Colorful Czech Ceramics Rate A Second Look

By Anne Gilbert  

It has been decades since ceramics made in Czechoslovakia have found a serious buyers' market. In fact, when examples made rare auction appearances, prices were often under fifty dollars. Brightly colored kitchen canister sets could be had for under $100. It was the beautiful, glass perfume bottles made there during the early 20th century that have lured collectors.

An upcoming Garth's "Eclectic" auction may change all that. Some Czech figural pottery pitchers have estimates of $200-$400. After viewing these cheery animal and bird pitchers, I researched them on the Internet and found several dealers offering the same items, retail, for $500 and up. I learned a lot more in my own library from a book published in 1993, Made In Czechoslovakia, Book 2, by Ruth A. Forsythe. It can still be purchased at Barnes and Noble. Loaded with color photos.

For starters, I learned that there are several categories of Czech ceramics: Peasant Art, provincial (1917 to 1933); Art Deco (1920s-1933); Amphora and Amphora type; Majolica; and luster and iridescent. In addition to pottery items, porcelain and semi-porcelain dinner sets were made.

Joseph Mrazck was one of the best known Czech pottery artists. In his teens, he came to America and later opened a pottery specializing in peasant-style pottery in 1917 in New York. It was so successful that he started a factory in Czechoslovakia. The "Peasant Art Industries" exported to some of America's top stores in Philadelphia and Chicago. His later Art Deco colors and motifs were used on a wide variety of objects such as pitchers, clocks, lamps, figurines and utilitarian kitchen canister sets.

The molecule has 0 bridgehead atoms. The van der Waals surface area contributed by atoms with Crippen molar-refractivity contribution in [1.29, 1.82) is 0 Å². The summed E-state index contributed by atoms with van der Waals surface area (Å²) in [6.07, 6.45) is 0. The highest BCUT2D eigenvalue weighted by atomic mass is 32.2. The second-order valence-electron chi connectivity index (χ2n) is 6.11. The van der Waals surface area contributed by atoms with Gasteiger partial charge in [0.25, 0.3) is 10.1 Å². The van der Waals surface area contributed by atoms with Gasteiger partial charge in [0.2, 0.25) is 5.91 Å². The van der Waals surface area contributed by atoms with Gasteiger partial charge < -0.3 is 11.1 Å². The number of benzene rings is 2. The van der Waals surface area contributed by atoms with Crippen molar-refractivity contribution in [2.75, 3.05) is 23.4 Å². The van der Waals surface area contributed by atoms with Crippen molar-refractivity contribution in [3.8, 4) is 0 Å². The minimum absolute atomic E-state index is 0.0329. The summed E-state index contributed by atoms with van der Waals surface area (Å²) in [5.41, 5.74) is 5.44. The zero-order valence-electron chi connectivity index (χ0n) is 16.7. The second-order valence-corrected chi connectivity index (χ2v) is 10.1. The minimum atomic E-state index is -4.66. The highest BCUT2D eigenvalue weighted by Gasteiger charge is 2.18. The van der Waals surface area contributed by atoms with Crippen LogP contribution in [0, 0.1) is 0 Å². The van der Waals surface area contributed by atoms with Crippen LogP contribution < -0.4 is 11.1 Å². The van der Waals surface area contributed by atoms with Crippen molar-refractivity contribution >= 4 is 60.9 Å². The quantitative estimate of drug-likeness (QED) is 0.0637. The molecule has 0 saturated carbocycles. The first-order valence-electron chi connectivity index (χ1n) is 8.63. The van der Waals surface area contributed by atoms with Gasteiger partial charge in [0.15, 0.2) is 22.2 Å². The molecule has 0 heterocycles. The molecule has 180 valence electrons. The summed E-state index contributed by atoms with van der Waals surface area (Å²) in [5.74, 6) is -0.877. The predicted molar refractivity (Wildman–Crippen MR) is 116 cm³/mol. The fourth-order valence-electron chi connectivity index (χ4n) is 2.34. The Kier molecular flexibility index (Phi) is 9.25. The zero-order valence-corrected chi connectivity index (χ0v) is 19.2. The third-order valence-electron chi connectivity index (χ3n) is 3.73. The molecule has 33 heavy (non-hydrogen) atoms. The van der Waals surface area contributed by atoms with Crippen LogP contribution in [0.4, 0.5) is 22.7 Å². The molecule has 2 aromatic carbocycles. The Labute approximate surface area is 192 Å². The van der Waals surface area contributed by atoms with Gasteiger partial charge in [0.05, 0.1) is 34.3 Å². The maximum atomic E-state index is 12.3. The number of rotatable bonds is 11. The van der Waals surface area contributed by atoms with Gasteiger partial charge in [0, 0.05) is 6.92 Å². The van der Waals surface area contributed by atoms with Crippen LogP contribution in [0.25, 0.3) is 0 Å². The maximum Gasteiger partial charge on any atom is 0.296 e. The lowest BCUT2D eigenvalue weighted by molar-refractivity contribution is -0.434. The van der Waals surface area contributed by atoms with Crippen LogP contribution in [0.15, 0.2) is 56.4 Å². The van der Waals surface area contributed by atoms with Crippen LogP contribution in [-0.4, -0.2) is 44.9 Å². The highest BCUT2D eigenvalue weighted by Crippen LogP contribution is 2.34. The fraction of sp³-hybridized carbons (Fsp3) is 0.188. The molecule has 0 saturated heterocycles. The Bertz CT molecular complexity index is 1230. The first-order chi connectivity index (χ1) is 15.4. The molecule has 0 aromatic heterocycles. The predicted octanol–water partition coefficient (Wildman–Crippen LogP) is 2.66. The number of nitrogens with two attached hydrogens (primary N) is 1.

Amphora pieces in vase shape were made in high glaze, mat finish or both. The name comes from the two-handled, narrow-necked vessel used by the ancient Greeks and Romans to hold oil, wine and liquids.

During a revival in the 1920s of the centuries, old majolica pottery techniques a variety of pieces were made in Czechoslovakia and exported to America. Luster glazes were used from the 1920s to the 1930s.

CLUES: There were dozens of types of marks, mostly ink stamped. Pieces marked "Erphilia" are short for the Philadelphia importing firm of Ebeling and Reuss of Philadelphia. If a piece is marked "Made in Czechoslovakia," that means it was made after 1920. To add to the confusion, one factory could have more than a dozen names and motifs.

If you like the look, now is the time to start collecting. Flea markets and garage sales are a good place to start hunting.


Czech Art Deco pottery ram
figural pitcher.

Czech Art Deco pottery cat figural pitcher. (Photo, Garth's Eclectic Auction, Delaware, Ohio.)





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